Moreover, the Ministry of Education will now reduce housing benefits to KWD 60. The decision, issued by the Civil Service Commission "in accordance to austerity measures," discounts the fact that Kuwait’s real estate prices are constantly rising, leaving migrants to live in small, over crammed, and distant accommodation, in order to be able to afford housing. With the recent 83% hike in gas prices, even remote housing is no longer affordable. Expatriates, even those working in the public sector, rarely enjoy wage increases and other benefits regularly granted to citizens to adjust of rising living costs. Rather, their living are sacrificed to offset the costs of cushioning the impact of the oil glut.
Kuwait’s public education sector has at least 20,000 expat teachers, with estimated salaries between KWD 420-460 a month, plus housing benefit. If an expat teacher lives with their family, they pay around KWD 300-400 in rent, which amounts to at least two thirds of their wage. Teachers speaking to local press said they might have to live without their families in order to afford living costs, as their housing benefits get reduced. The Egyptian consulate in Kuwait has already expressed its concern at the latest contractual violation, after receiving a high number of complaints from Egyptian teachers over the past few days. Egyptians teachers represent the largest contingent of Kuwait’s education sector, and are also the second biggest expat community in the country after Indians. This week, expat teachers dressed in black to express their objection to the new decision, in response to a mobilizing call that circulated on social media. Egyptian teachers, as well as their Tunisian and Jordanians co-workers, said they will be planning a strike if the new decision is not overturned.
In his latest statement, the Minister of Education said the decision to reduce housing benefits (and to overlook the court decision) was made by the Civil Service Commission, which governs all matters and contracts related to public sector workers. He added that "Expat teachers should be considerate of the country’s difficult conditions. Their salaries are better than what their counterparts get in other countries!” In the same breath, Al-Essa “assured Kuwaiti teachers that their housing benefits will not be touched; [tweetable]the privileges of Kuwaiti teachers are a red line for the Ministry!” [/tweetable]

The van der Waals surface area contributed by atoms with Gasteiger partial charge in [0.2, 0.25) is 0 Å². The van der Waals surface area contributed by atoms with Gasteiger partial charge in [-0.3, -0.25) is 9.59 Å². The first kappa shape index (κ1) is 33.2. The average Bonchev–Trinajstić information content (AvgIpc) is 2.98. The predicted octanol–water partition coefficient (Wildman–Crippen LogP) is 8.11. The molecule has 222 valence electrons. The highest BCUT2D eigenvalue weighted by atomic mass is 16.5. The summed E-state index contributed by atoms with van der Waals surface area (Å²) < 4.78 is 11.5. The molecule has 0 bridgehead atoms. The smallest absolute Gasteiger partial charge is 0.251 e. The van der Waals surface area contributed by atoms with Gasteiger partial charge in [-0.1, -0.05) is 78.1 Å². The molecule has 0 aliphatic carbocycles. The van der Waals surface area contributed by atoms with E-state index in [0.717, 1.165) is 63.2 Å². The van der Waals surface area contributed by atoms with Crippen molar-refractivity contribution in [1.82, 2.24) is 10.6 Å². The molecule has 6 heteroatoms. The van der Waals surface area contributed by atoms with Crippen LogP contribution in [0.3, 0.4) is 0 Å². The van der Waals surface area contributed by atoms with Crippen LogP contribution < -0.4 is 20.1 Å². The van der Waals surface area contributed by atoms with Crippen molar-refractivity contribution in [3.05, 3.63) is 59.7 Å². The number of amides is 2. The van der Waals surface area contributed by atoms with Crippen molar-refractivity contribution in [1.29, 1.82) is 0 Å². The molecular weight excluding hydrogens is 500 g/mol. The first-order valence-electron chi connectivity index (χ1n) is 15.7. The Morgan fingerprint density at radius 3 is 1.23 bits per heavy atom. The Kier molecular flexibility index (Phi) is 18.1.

Some unnamed officials at the Ministry of Education also expressed their concern with the reduction move. They said this decision could create a new problem in the education sector, if expat teachers are pushed to seek employment in other countries. They also pointed out the current practices already violated teacher's contracts. According to existing contracts, expat teachers should be granted housing. The ministry has substituted the direct provision of housing with monthly benefits, which do not come close to teacher's actual rents.
Migrant-Rights.org spoke to a number of female expat teachers, who asked to remain anonymous. They were initially thrilled to learn of the court ruling, only to be soon disappointed by the minister’s divisive statement. Ten of the teachers thought it would be best to file a joint court case, in line with the ministry’s advice. However, their plans quickly became too risky, as they were threatened with losing their jobs, no matter the outcome of the court order. In a previous case against the Ministry of Education, a group of Egyptian teachers sued for unpaid benefits and won. The Ministry paid them according to the court ruling, and within 15 days their contracts were terminated. The teachers, along with their families, were then deported. Only one teacher from the group was not terminated because he made the effort to “waive his right” and withdraw his case, in order to avoid retaliation. Such cases are well-known among expat workers, and serve as weighty intimidation against pursuing owed dues.